US Classic Podium Training

The routines are here! The routines are here!

Item 1: Miss Simone. Simone began on floor, and we’re first of all absolutely going to need to talk about how her routine ends with her blowing a kiss to the crowd, obviously an important throwback to Khorkina in the 2004 team final when she was wearing the candy-cane-grams leotard, but this one comes complete with an aggressive kissy-sound inserted into the end of music. You know how that thrills me.

Like her past floor routines, this one is also pretty much just a vehicle for tumbling. So let’s get to that. Outside of the dance-through, Simone showed the double double layout, which is more laid out than any other attempt we’ve ever seen, and is planning to connect jumps out of both the front full + full-in and the Biles.

A comparison:

Simone Biles – Floor
2016 2018
Double layout 1/1 – H Double double layout – I
Straddle jump 1/1 + Stag jump – C+A Front 1/1 +(i) Full-in + Split jump – C + E + A = 0.3 CV
Double layout 1/2 (Biles) + Sissone – G + A = 0.1 CV Switch leap – B
Front aerial – A Split leap 1.5 – D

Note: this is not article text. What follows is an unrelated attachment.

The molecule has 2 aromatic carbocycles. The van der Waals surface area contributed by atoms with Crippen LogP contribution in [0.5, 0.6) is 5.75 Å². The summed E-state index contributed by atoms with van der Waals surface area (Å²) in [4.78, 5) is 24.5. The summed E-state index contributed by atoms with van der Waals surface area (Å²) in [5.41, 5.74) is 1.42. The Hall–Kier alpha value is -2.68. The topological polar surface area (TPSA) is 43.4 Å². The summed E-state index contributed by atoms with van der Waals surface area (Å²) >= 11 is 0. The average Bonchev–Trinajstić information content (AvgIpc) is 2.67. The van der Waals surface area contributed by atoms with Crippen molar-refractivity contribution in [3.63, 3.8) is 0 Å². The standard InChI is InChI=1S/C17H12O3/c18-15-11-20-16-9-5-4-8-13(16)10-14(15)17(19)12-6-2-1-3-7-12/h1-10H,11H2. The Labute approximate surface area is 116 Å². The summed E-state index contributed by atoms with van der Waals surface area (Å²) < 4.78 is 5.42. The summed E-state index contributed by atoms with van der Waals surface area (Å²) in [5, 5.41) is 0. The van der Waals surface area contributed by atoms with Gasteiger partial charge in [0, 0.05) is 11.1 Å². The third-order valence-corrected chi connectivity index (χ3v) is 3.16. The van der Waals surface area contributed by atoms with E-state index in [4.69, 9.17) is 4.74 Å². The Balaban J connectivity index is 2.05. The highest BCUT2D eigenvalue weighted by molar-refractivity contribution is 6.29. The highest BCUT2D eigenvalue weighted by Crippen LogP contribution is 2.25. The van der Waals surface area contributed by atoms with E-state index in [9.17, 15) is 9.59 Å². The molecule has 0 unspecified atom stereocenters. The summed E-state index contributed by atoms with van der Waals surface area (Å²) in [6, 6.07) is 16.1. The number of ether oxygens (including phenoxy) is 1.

Wolf turn double – D Double layout 1/2 (Biles) + Stag – G + A = 0.1 CV
** (see comment from Chris)
Switch leap – B Wolf turn double – D
Split leap 1.5 – D Switch leap 1/1 – D
Double-twisting double tuck – H Double-twisting double tuck – H
Switch leap 1/1 – D
Full-twisting double tuck – E
CR – 2.5 CR – 2.0
Acro – HHGE – 2.8 Acro – IHGEC – 3.2
Dance – DDDC – 1.5 Dance – DDD – 1.2
CV – 0.1 CV – 0.4
Total D – 6.9 Total D – 6.8

So she’s basically already back to the 2016 difficulty even without the extra 0.5 in CR from last quad. This will be a theme of the routines Simone showed today.

On vault, she performed her Cheng, as promised.

It will be interesting to see if they stay with this as her primary vault. It is worth 0.2 more than the Amanar this quad, which makes the Cheng the obvious choice if they’re both executed at the same level, but Simone’s Amanar is Simone’s Amanar.

On bars, we’re seeing some big changes at the end of the routine, including the Van Leeuwen and Fabrichnova. The video below was the stronger of her two full bars routines form-wise, the first being pretty ragged in a first-routine kind of way. But…the earliness of the completion of those two twists in the dismount, you guys. That header image for this post is of the second twist. And the tight tucked shape. Yes. Yes. Yes.

Simone Biles – Bars
2016 2018
Weiler 1/2 + Toe-on Shaposhnikova – D + D = 0.1 CV Weiler 1/2 + Maloney + Tkatchev – D + D + D = 0.3 CV
Toe-on 1/1 + Tkatchev – D + D = 0.1 CV Toe-on 1/1 + Tkatchev piked + Pak – D + E + D = 0.3 CV
Tkatchev piked + Pak – E + D = 0.2 CV Van Leeuwen – E
Cast 1/2 + Toe shoot – B + B Fabrichnova – F
Toe-on + Full-twisting double tuck – C + D
CR – 2.5 CR – 2.0
CV – 0.4 CV – 0.6
Total D – 6.1 Total D – 6.2